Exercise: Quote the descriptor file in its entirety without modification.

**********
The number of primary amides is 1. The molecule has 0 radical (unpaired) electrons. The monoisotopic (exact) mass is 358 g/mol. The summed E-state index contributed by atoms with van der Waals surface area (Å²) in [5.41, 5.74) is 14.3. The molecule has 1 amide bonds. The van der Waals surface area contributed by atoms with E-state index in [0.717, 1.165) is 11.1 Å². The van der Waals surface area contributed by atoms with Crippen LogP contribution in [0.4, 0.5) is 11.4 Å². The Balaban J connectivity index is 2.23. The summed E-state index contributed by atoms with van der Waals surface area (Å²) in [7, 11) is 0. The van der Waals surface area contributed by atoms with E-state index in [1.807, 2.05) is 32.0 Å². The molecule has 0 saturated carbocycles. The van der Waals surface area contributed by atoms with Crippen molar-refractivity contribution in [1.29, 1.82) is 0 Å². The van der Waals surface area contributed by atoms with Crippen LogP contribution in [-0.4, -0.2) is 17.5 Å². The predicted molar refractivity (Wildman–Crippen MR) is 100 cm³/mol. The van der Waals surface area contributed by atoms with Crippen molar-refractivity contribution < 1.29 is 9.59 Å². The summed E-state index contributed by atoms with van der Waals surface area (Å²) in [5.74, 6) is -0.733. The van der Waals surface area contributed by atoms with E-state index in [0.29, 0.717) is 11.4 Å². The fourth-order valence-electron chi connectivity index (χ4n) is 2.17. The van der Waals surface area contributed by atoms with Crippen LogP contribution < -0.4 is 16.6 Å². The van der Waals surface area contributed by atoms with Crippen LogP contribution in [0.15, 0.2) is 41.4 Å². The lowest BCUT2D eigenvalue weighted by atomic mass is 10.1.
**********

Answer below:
The number of primary amides is 1. The molecule has 0 radical (unpaired) electrons. The monoisotopic (exact) mass is 358 g/mol. The summed E-state index contributed by atoms with van der Waals surface area (Å²) in [5.41, 5.74) is 14.3. The molecule has 1 amide bonds. The van der Waals surface area contributed by atoms with E-state index in [0.717, 1.165) is 11.1 Å². The van der Waals surface area contributed by atoms with Crippen LogP contribution in [0.4, 0.5) is 11.4 Å². The Balaban J connectivity index is 2.23. The summed E-state index contributed by atoms with van der Waals surface area (Å²) in [7, 11) is 0. The van der Waals surface area contributed by atoms with E-state index in [1.807, 2.05) is 32.0 Å². The molecule has 0 saturated carbocycles. The van der Waals surface area contributed by atoms with Crippen molar-refractivity contribution in [1.29, 1.82) is 0 Å². The van der Waals surface area contributed by atoms with Crippen LogP contribution in [-0.4, -0.2) is 17.5 Å². The predicted molar refractivity (Wildman–Crippen MR) is 100 cm³/mol. The van der Waals surface area contributed by atoms with Crippen molar-refractivity contribution < 1.29 is 9.59 Å². The summed E-state index contributed by atoms with van der Waals surface area (Å²) in [5.74, 6) is -0.733. The van der Waals surface area contributed by atoms with E-state index in [0.29, 0.717) is 11.4 Å². The fourth-order valence-electron chi connectivity index (χ4n) is 2.17. The van der Waals surface area contributed by atoms with Crippen LogP contribution < -0.4 is 16.6 Å². The van der Waals surface area contributed by atoms with Crippen LogP contribution in [0.15, 0.2) is 41.4 Å². The lowest BCUT2D eigenvalue weighted by atomic mass is 10.1.